TREASURIES-Yields fall on stock market jitters, month-end demand

* Nerves about volatile stock markets seen helping bonds

* Month-end demand may boost fixed income

* Fed chief Powell's testimony in focus next week

NEW YORK, Feb 23 (Reuters) - U.S. Treasury prices gained on Friday as uncertainty about recent stock market volatility helped boost demand for the bonds and as investors began to rebalance portfolios ahead of the end of the month. Continuing nerves about the direction of stocks led some investors to seek out lower-risk assets. "There's been some substantial buying that seems to be sustaining amid concerns about the equity markets," said Guy LeBas, chief fixed income strategist at Janney Montgomery Scott in Philadelphia. "We're also entering the month-end rebalancing period, and after the spurt of volatility we had in all markets, but particularly in equities, it may encourage some rebalancing towards fixed income," LeBas said.

Benchmark 10-year notes were last up 7/32 in

price to yield 2.892 percent. The yields have fallen from a four-year high of 2.957 percent on Wednesday. Investors will turn their attention to Federal Reserve Chair Jerome Powell's first semi-annual Humphrey Hawkins testimony to Congress on Tuesday and Thursday, which will be watched for any update on the U.S. central bank's economic forecasts in light of the Trump administration's tax cuts and spending plans, and a recent uptick in inflation. "It's not just the recent data, because in the short term it's very random, but on the Fed's level of confidence in inflation over the next six to 12 months," said LeBas, adding that inflation "will establish whether we see three or four rate hikes during the year." Fed speakers on Friday will include New York Fed President William Dudley, Boston Fed President Eric Rosengren, Cleveland Fed President Loretta Mester and San Francisco Fed President John Williams. Bonds were also supported on Friday by the completion of $258 billion in new supply this week, which was the second largest ever over a three-day period. The Treasury is facing higher debt needs due to the government's tax overhaul, which is expected to worsen the U.S. deficit, while a two-year budget deal reached this month will increase spending by $300 billion. The U.S. government also needs to replenish its cash balance, which was depleted as lawmakers negotiated to increase the debt ceiling, and enlarge its debt auctions to make up for declining purchases by the Fed, which had been tacked onto debt sales and not included in the auction sizes. Bank of America Merrill Lynch on Friday said it expects 10-year yields to rise to 3.25 percent this year because of faster economic growth and due to higher debt issuance amid weakening demand.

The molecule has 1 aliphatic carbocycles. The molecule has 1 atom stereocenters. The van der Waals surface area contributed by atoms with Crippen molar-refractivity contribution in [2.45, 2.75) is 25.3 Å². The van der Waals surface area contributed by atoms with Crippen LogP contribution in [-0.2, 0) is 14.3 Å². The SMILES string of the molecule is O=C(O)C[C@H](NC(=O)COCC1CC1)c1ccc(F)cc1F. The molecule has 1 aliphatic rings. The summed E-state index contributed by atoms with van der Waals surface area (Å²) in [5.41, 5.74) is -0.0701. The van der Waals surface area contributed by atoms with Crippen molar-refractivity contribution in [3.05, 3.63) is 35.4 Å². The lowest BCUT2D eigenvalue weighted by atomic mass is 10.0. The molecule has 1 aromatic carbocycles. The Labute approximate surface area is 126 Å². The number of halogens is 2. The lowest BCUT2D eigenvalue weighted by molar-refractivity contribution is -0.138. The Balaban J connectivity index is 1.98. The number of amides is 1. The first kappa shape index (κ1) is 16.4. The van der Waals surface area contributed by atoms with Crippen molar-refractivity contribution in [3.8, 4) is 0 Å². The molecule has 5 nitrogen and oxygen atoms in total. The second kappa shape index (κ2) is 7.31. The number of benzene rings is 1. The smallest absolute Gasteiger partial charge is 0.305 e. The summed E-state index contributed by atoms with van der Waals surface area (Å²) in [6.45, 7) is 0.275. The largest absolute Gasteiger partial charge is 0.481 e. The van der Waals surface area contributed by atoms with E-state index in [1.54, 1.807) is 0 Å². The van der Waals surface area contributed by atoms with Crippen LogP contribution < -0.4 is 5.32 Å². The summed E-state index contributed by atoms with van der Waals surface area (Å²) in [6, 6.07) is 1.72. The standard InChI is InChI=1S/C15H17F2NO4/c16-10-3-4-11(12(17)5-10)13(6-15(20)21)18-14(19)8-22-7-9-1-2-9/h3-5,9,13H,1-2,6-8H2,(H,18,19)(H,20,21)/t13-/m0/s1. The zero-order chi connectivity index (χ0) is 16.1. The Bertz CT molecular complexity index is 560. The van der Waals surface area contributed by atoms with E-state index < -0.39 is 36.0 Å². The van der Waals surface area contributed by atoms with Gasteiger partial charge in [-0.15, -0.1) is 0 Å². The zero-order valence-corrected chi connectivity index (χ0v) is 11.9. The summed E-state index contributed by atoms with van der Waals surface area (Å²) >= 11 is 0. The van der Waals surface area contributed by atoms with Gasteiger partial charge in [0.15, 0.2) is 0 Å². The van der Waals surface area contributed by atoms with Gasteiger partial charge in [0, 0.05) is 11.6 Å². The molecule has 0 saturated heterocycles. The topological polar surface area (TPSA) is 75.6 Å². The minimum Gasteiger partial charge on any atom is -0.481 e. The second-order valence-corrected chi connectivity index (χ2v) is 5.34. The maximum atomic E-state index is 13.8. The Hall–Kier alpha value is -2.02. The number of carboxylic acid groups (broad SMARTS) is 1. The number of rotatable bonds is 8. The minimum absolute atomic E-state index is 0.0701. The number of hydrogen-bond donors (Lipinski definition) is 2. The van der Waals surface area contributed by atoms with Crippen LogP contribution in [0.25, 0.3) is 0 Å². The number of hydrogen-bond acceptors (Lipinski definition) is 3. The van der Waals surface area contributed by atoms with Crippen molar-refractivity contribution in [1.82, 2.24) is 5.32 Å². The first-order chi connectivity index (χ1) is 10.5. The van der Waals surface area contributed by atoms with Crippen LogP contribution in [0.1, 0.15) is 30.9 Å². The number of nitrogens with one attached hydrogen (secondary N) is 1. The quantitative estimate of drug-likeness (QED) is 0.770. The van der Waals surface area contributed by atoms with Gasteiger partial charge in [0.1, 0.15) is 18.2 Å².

(Editing by Paul Simao)